My Dividend Growth Portfolio Off To A Good Start In 2019

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Includes: AAPL, APLE, ARCC, CLDT, IRM, JNJ, MIE, MPW, MRCC, O, PEGI, PPL, SCHD, SPHD, STAG, STOR, T, TCO, UNIT, VTR
by: PendragonY
Summary

My portfolio fully recovered from December's decline in value.

Dividends are higher so far this year.

I provide an update for the first two months of 2019.

Source

What did I think at my last portfolio review?

I have now written quite a few articles on my portfolio. I recently released a blog that contains background information on the portfolio as well as links to all the articles about it here. I have also published an article on my investment strategy here.

As many people know, the stock market went down quite a bit right around Christmas last year. My portfolio was no exception; it dropped quite a bit and ended up down for the year, as you can see in the chart below. While I don’t focus much on portfolio value or total return, it wasn’t exactly a good feeling seeing my portfolio down to $511,421. That was around $20,000 below where it started the year.

Source: Author records and broker data as of January 1, 2019

All data presented in this article comes either from my broker or from this tool. It is free to use, so you can run your own comparisons if you wish. My old broker sold all of the investment accounts to E*Trade, which went active November 5. All broker screen shots below are from E*Trade.

What has happened since?

Below is a screen shot of the Excel worksheet where I track the holdings in my IRA Dividend Growth Portfolio. This is a real portfolio, not a model, and is part of my retirement savings.

Source Broker data and Author records as of market close February 28 2019

Since the last update at the beginning of the year I have been quite active. Having E*Trade as a broker has opened up some new possibilities for this portfolio, including the ability to write cash secured puts. I continued working with Rida Morwa and the High Dividend Opportunities SA Market Place service as a contributing author. Between research I have done for articles for the service and the contributions of others at the service I have found a number of opportunities I might not have seen before.

2018 was a good year for my portfolio. My primary goal is to increase my income each year by 12%. For 2018 that set my dividend income goal at $27,045. The actual total of dividends collected was $29,240.51, 21.088% higher than the $21,184.21 I collected in 2017.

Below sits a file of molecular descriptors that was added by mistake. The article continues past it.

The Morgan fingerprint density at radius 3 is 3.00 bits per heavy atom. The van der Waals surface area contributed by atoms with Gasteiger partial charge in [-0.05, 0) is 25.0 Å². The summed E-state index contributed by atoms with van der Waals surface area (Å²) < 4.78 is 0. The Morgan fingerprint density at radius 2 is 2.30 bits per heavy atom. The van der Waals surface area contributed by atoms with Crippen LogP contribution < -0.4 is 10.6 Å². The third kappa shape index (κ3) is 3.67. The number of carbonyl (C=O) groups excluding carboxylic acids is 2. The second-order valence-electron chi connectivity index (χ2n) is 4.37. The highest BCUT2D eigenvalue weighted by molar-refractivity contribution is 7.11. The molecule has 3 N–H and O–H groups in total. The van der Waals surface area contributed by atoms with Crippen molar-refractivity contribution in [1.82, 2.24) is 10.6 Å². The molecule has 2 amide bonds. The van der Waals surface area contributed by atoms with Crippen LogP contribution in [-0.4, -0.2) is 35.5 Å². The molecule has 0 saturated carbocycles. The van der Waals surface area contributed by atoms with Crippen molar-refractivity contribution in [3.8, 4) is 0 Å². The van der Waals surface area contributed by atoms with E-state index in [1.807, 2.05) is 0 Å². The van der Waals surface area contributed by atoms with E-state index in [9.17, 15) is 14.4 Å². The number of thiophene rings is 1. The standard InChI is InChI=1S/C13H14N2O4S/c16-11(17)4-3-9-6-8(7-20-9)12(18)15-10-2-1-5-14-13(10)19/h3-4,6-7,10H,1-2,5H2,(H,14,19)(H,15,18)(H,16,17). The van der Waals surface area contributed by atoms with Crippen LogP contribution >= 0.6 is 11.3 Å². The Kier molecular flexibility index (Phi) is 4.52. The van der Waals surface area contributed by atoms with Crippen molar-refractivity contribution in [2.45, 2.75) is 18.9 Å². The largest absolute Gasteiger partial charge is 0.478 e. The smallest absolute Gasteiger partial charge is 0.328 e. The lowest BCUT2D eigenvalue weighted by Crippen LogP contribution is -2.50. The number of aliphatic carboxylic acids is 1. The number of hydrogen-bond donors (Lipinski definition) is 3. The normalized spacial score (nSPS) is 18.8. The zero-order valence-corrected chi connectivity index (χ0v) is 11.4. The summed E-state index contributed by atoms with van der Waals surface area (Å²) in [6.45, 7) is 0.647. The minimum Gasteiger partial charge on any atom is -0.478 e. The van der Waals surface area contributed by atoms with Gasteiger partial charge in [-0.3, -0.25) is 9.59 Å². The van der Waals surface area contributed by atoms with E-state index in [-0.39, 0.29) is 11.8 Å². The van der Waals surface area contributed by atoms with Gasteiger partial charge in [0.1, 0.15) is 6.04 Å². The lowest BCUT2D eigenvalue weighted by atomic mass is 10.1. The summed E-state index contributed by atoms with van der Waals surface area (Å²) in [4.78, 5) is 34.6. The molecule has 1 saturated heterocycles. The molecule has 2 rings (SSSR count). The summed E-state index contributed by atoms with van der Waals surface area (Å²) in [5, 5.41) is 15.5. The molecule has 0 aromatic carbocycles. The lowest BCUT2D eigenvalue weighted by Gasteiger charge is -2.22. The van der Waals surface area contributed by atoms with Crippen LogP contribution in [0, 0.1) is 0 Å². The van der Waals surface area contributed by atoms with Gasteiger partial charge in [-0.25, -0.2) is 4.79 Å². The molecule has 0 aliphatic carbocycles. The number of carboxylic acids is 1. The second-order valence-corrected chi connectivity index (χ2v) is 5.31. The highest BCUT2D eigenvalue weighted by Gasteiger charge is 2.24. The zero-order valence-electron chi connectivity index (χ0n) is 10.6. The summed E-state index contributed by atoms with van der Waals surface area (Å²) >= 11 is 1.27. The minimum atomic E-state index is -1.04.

So far this year, the total return of the portfolio has been very good. The market value of the portfolio ended February at an all-time high of $568,488.20. I have also collected plenty of dividends.

Source Broker data and Author records as of market close February 28 2019

Above is a chart generated in Excel based on when I collected dividends over the last 3 years. Each year, I have around a 12% or better increase in dividends than the prior year. Each quarter I collected more dividends than the same quarter in the prior year. From time to time because of selling shares or changes in when companies pay dividends, as well as acquisitions and spin-offs, the dividend payments in a month will not be larger than the month in the prior year. This February was such a month. February last year saw a very big increase in dividends, so I am not concerned about the small (less than $50) decline. As long as the quarterly totals increase each year and no company has cut its dividend, I am not particularly concerned that a changing mix of dividend payments might make one or more months not pay more than the year prior.

Next let’s look at the transactions I executed over the last 2 months and why I did them.

January Stock Transactions

So, I started off in January with almost $11K in cash. I used some of it on January 4 to buy 80 more shares of Realty Income (O) at a price of about $62.24. On January 16 I got myself a birthday present of 75 shares of Pattern Energy Group (PEGI) for around $19.83 a share. On the 18th I sold my holdings in STORE Capital (STOR) to get the cash to buy 575 more shares of PEGI. And finally I bought 100 shares of C&S MLP Opportunity Fund (MIE) on January 24 using cash on hand.